Having finally gotten around to playing 2007's heralded Mass Effect, I'm now prepared to speak my mind about BioWare's science-fiction action/adventure/alien-copulation simulator/role-playing-game. There are a lot of things to be said about ME, some of which might be praise, or maybe criticism, or perhaps just downright nitpicking. Suffice it to say, my experience with ME was mixed, leaving me with little other choice but to say "meh." The game's been out for like a decade or something, and even your grandmother's book club has played it by now, so this may be old news to some of you, but it's new to ME.
Continue to the full article for the rest of the verdict.
Since the omniscience of the internet is already well aware of ME's acclamation, let's get the praise out of the way, first, and get to the complaints later.
One of the first things a new player notices about ME is that the aesthetics are really quite good. There's a consistent style to the visual design that makes the game look and feel unique, even in a market saturated with space marines who shoot things. When I first set foot on the Citadel--the game's hub of civilization--I looked to the horizon and was very pleased to see it disappearing upward; evidence that I was standing on the inside edge of a rotating circle, like actual space stations might be (see Stanley Kubrick's 2001: A Space Odyssey for what I mean). It therefore felt inspired and rich, unlike many other claustrophobic, generic space stations I've strolled through. The color palette adds some nice variety to the scenery, as well; we're not stuck with shades of gunmetal gray. Wandering around the Citadel exposes you lush, green vegetation, pale blue skies, deep blue lakes, and so forth. Some areas are more tranquil and subdued, befitting of the environment, while some of the main-missions planets, like Virmire, look like veritable paradises. The grand effect is that the visuals are all very pleasing to the eye.
The next thing that stands out is the writing and the voice acting. ME pays a lot of attention to its dialogue sequences, with the player sometimes in conversations for 20 minutes at a time, so of course you'd expect it to be good. The way characters talk (both in terms of the content, as well as how they say it) feels and flows like natural conversations. It's easy to read characters' emotions "between the lines"---they don't have to ham it up to make subtle emotions clear to the player. Conversations are highly interactive, allowing you to pick different responses or to ask questions as you see fit, which helps to keep them engaging. There's also a certain depth to the way conversations and relationships develop throughout the course of the game, as you'd come to expect from BioWare, thus making even idle conversation feel wholesome and rewarding because you know that it's ultimately going somewhere. It might just mean learning more about one of your teammates, but other times it will unlock extra side-quests. Or grant you access to full frontal nudity and player-directed intercourse. (Disclaimer: not really. It's just a romance option that eventually lets you make PG-13 love with your partner.)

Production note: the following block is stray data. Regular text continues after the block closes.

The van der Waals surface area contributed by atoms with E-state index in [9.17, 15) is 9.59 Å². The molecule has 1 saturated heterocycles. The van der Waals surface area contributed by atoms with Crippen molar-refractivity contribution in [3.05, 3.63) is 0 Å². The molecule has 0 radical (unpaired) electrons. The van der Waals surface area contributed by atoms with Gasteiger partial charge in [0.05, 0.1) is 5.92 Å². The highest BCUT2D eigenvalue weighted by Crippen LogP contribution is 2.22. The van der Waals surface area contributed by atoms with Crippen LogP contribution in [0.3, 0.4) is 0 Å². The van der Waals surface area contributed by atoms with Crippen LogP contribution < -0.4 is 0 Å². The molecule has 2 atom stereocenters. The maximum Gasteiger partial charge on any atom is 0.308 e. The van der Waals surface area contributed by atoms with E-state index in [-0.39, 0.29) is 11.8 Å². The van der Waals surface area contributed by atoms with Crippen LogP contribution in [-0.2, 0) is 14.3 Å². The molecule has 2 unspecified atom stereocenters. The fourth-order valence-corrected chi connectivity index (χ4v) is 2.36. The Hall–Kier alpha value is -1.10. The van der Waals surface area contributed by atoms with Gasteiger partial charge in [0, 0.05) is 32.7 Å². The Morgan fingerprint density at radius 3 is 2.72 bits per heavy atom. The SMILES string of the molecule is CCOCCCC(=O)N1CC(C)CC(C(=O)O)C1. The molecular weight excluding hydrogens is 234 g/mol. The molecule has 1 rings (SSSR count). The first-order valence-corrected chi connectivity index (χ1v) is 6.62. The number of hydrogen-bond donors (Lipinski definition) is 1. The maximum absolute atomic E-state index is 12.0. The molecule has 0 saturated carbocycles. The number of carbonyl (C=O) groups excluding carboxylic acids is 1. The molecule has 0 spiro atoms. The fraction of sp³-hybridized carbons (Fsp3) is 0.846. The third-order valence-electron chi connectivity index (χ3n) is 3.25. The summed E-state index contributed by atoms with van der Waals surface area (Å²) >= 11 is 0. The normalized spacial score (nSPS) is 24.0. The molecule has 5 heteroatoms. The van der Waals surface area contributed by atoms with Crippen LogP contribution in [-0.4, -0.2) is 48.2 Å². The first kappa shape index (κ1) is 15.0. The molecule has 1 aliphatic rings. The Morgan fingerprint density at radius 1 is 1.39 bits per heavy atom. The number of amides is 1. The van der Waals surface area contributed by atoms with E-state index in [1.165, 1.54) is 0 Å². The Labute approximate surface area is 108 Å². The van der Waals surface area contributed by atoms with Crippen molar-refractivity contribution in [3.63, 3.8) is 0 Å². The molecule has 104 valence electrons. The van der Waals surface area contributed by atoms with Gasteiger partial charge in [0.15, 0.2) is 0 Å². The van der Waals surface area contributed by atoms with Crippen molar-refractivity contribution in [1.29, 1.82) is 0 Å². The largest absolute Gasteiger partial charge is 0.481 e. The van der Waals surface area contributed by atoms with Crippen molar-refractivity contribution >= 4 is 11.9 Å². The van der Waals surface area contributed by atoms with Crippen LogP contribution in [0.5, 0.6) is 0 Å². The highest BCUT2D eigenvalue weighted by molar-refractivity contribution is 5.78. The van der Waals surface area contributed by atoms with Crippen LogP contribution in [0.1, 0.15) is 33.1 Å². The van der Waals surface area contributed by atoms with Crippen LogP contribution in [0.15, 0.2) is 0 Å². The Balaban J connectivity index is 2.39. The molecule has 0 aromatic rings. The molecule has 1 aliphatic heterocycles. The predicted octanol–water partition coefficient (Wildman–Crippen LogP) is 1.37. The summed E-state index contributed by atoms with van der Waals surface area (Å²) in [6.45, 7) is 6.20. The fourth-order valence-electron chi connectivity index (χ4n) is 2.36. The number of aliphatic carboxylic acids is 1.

|Interior shot of the Citadel. Notice the curvature.|
I really liked the way the morality system played out in ME. BioWare's Knights of the Old Republic had the problem with its Light/Dark slider kind of forcing you to play entirely good or entirely bad, and punishing you for acting out of character once you established an alignment. While allegedly offering player choice, I felt like it actually limited your choices, because once you arbitrarily picked one side, you felt compelled to stick with it or risk missing out on the rewards. ME, however, puts them on separate scales and lets you raise them separately, with the idea being that you don't lose progress in one for acting in the other. This kind of works out, because like any real human being, it lets you behave differently in different situations. I was able to kind and considerate with friends/squad-mates, and impatient and commanding with strangers/adversaries. But I especially liked that the "Renegade" choices (the "bad" or "dark" choices) didn't amount to heartless murder and being a self-obsessed emo jerk. The "dark" options in ME are usually qualified by objective justifications, and carry a tone of firmness and efficiency, which is far more realistic than most other morality systems I've encountered.